ActiveMiles – an intelligent food intake and energy expenditure mobile application

By Dr Daniele Ravi, Research Associate, Faculty of EngineeringDepartment of Computing, Hamlyn Centre for Robotic Surgery, Institute of Global Health Innovation

Obesity is a growing global health problem that has received increasing attention in recent years. It has been estimated that over 700 million people in the world are classified as obese. In the UK, the obese population has more than triple in the last 25 years.  Obesity has been identified as an escalating global epidemic health problem and is found to be associated with many chronic diseases, including type 2 diabetes, cardiovascular diseases and cancer. Although there is well-publicised guidance on recommended daily calories intake, very seldom people will comply with such guideline as recording of calorie intake is time consuming and inaccurate, as methods for dietary and daily activity assessments mostly rely on questionnaires or self-reporting.

New approaches have recently developed for the objective assessment of free-living food intake linking with daily activity patterns, increasing research in this direction is performed in recent years. For example, signal processing algorithms have been developed to detect and characterise food intake by capturing the sound generated during chewing and swallowing of food using an in-ear microphone. Wearable sensors have been used for objective monitoring of eating behaviour.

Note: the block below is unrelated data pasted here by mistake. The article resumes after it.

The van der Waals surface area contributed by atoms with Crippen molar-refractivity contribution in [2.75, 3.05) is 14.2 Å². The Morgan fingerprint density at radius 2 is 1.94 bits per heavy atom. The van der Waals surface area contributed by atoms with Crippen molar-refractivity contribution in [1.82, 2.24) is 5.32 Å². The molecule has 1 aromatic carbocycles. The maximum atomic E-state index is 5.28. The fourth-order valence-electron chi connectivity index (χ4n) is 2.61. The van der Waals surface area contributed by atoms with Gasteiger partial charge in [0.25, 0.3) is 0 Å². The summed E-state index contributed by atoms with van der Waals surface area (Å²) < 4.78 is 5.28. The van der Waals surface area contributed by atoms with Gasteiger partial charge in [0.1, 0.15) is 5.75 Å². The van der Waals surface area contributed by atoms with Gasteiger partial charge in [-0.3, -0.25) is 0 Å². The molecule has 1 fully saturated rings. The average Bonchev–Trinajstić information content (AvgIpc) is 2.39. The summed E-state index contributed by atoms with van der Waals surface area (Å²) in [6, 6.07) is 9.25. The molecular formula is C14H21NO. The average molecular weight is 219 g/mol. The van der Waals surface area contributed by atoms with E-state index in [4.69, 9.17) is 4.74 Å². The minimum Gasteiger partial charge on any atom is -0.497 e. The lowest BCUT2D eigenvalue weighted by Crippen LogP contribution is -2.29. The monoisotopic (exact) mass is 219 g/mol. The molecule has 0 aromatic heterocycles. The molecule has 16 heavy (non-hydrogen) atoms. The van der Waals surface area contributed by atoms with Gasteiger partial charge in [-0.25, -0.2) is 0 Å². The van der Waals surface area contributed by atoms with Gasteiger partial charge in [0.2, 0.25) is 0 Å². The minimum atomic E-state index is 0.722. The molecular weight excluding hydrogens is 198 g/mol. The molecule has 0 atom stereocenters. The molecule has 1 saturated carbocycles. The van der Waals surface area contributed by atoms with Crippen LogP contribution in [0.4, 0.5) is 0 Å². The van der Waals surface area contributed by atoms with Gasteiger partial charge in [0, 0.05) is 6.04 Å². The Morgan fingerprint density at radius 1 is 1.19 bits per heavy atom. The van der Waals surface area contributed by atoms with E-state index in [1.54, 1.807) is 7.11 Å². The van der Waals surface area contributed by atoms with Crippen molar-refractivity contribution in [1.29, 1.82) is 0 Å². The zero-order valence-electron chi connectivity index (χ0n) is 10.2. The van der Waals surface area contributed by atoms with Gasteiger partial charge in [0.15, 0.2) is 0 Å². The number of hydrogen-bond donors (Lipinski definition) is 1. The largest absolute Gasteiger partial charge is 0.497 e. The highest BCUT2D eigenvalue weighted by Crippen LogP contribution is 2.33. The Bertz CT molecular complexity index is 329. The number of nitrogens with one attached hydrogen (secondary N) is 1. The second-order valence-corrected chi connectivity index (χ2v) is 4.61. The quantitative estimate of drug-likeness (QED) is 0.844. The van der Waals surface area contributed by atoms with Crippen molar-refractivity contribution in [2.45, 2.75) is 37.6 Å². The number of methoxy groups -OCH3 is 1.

With increasing capabilities of artificial intelligent, recent machine leaning approaches can accurately recognise patterns and classify images even with low power computing architectures. Several solutions that use smartphones or wearable devices have been proposed for managing dietary intake and monitoring energy expenditure to create an assistive calorie measurement system and help users to better manage their diet.

We have recently introduced a deep learning image recognition approach for automatic food detection on a smartphone platform and released a mobile application, called ActiveMiles. The app was initiated by the ESPRIT team of the Hamlyn Centre and the Institute of Global Health Innovation. Integrated with our daily activity recognition algorithms, ActiveMiles can capture both dietary intake and estimate energy expenditure providing comprehensive information for user to monitor their diet and health.

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